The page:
Words of the Week

Science gets the age of rocks, and religion the rock of ages; science studies how the heavens go, religion how we go to heaven.
– Renowned evolutionary bologist Stephen J. Gould

Jews of the Week: Mike Feinberg and Dave Levin

Levin and Feinberg

Mike Feinberg (b. 1969) graduated from the University of Pennsylvania in 1991, while Dave Levin (b. 1970) graduated from Yale the following year. The two met in a Houston school where they were both teachers. Despite each having just two years of teaching experience, they started a new education program called KIPP (Knowledge is Power Program) in 1994. The program was geared towards children living in poverty, and aimed to increase the number of such students that graduate and go on to college. Students would go to school six days a week, with longer days and shorter summer breaks. There was a lot of homework, but also a lot of teamwork; strict discipline, combined with music and travel. The result was spectacular. Impoverished students were succeeding at unprecedented levels, and enjoying it, too. Feinberg and Levin won ‘Teacher of the Year’ awards, then opened two official KIPP schools, one in Houston, and one in the Bronx. By 1999, these were among the best schools in their regions. In 2000, KIPP got a $15 million donation from Don and Doris Fisher (the founders of GAP, and former Jews of the Week), to expand KIPP into a national network. Today, KIPP has 200 schools across America with over 80,000 students. It is the largest and most successful charter school system in the US. About 96% of students are either black or Hispanic, and 87% from struggling households. 90% go on to graduate high school (compared to the national average of 80%, and 69% for black students), and 45% get college degrees (compared to the 9% national average for impoverished students). So many people want to get into KIPP schools that students are selected through a lottery. Feinberg and Levin have won multiple awards and honourary degrees for their work, including the prestigious Charles Bronfman Prize, for “Paradigm-Shifting Vision in Education”, and the National Jefferson Award for Greatest Public Service by a Private Citizen. Their story is told in the bestselling book Work Hard, Be Nice: How Two Inspired Teachers Created America’s Most Promising Schools.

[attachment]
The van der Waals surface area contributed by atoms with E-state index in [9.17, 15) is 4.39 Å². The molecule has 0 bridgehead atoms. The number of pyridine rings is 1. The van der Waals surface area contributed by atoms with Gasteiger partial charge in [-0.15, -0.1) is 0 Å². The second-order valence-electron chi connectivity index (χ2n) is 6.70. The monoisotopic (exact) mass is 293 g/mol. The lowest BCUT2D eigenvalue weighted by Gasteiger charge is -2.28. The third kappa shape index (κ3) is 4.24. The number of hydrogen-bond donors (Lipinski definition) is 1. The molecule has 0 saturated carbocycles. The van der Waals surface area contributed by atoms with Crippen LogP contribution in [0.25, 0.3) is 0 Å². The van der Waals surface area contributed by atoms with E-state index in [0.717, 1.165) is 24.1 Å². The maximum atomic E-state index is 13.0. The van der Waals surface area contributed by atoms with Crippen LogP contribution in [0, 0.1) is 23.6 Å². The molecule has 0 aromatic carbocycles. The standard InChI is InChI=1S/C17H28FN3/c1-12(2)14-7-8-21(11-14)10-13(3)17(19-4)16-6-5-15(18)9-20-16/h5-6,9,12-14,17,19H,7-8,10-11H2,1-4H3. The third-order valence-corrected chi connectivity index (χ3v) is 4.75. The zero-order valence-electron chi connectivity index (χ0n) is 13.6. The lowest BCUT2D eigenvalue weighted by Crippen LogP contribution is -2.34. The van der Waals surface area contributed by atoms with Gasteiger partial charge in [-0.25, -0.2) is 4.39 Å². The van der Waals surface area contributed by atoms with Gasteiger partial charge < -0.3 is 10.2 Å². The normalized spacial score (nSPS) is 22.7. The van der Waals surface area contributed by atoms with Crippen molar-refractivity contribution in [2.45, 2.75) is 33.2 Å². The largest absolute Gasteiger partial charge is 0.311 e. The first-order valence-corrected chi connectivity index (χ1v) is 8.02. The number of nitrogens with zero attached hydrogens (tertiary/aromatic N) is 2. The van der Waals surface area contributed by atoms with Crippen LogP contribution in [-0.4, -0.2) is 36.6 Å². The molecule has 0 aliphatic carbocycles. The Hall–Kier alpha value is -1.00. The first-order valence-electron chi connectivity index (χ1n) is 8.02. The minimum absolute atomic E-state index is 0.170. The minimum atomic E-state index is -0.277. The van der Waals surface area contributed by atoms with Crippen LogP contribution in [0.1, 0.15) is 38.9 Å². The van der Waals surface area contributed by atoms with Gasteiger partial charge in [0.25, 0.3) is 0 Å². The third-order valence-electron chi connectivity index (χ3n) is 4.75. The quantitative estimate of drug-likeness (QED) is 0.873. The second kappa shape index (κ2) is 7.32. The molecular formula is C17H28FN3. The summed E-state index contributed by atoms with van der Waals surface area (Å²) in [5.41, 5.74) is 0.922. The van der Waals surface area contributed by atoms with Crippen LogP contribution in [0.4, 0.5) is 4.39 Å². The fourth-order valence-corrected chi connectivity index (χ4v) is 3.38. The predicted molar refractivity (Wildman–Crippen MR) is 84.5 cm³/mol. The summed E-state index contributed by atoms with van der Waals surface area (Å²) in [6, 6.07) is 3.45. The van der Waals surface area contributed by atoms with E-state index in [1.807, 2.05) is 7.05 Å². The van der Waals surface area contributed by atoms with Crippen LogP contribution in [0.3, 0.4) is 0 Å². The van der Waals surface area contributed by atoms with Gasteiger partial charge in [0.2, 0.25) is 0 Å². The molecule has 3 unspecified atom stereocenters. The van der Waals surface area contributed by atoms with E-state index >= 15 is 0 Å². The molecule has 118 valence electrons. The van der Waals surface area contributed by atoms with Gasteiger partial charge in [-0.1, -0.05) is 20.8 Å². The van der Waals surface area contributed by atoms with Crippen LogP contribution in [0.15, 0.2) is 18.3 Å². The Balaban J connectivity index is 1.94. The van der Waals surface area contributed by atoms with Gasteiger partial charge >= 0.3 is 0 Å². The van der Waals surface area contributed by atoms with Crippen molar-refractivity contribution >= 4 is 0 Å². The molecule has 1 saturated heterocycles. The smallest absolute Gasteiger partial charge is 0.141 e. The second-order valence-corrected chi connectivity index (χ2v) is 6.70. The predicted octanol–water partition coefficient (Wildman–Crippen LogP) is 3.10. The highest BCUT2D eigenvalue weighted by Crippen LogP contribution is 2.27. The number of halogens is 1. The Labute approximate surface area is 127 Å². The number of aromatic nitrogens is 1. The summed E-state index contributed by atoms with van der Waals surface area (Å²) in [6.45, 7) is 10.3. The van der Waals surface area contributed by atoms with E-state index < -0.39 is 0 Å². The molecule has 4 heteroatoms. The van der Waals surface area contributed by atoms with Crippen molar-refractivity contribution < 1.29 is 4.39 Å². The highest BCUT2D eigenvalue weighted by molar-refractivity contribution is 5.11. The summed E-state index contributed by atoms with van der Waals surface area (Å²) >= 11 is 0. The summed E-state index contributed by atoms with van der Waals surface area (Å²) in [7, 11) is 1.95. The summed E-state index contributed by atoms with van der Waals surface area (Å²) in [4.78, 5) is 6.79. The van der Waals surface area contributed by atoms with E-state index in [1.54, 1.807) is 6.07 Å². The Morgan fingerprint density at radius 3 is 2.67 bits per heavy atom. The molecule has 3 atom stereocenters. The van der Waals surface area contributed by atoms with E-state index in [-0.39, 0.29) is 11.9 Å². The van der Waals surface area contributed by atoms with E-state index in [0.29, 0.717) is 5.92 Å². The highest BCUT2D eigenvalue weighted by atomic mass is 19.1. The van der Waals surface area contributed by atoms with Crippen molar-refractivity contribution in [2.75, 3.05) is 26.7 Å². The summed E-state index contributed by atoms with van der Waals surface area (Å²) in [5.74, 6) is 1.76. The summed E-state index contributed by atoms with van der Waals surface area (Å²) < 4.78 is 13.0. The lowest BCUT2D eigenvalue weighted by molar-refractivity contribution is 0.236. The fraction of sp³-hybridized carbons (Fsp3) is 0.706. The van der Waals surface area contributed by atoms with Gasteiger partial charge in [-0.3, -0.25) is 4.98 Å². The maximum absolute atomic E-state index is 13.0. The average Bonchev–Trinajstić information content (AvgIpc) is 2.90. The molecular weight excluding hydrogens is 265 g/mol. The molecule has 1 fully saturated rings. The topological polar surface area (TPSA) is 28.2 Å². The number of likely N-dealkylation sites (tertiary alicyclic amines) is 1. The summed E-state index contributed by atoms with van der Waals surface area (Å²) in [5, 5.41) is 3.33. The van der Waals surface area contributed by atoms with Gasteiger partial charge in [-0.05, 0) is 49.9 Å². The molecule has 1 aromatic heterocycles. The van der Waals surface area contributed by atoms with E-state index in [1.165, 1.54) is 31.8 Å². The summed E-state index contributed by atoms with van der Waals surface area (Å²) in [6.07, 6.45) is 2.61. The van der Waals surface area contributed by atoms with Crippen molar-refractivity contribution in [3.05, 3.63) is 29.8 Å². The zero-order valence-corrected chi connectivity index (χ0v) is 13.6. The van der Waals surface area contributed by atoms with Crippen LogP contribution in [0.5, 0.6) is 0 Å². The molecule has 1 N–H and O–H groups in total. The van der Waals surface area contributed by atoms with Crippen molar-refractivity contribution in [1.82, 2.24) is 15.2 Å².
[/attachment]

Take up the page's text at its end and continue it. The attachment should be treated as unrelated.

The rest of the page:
Words of the Week

The Torah commands: “Six days shall you labor, and do all your work.” But is it possible for a person to do “all their work” in six days? Rather, [it means to say] rest on Shabbat as if all your work is done.
– Mekhilta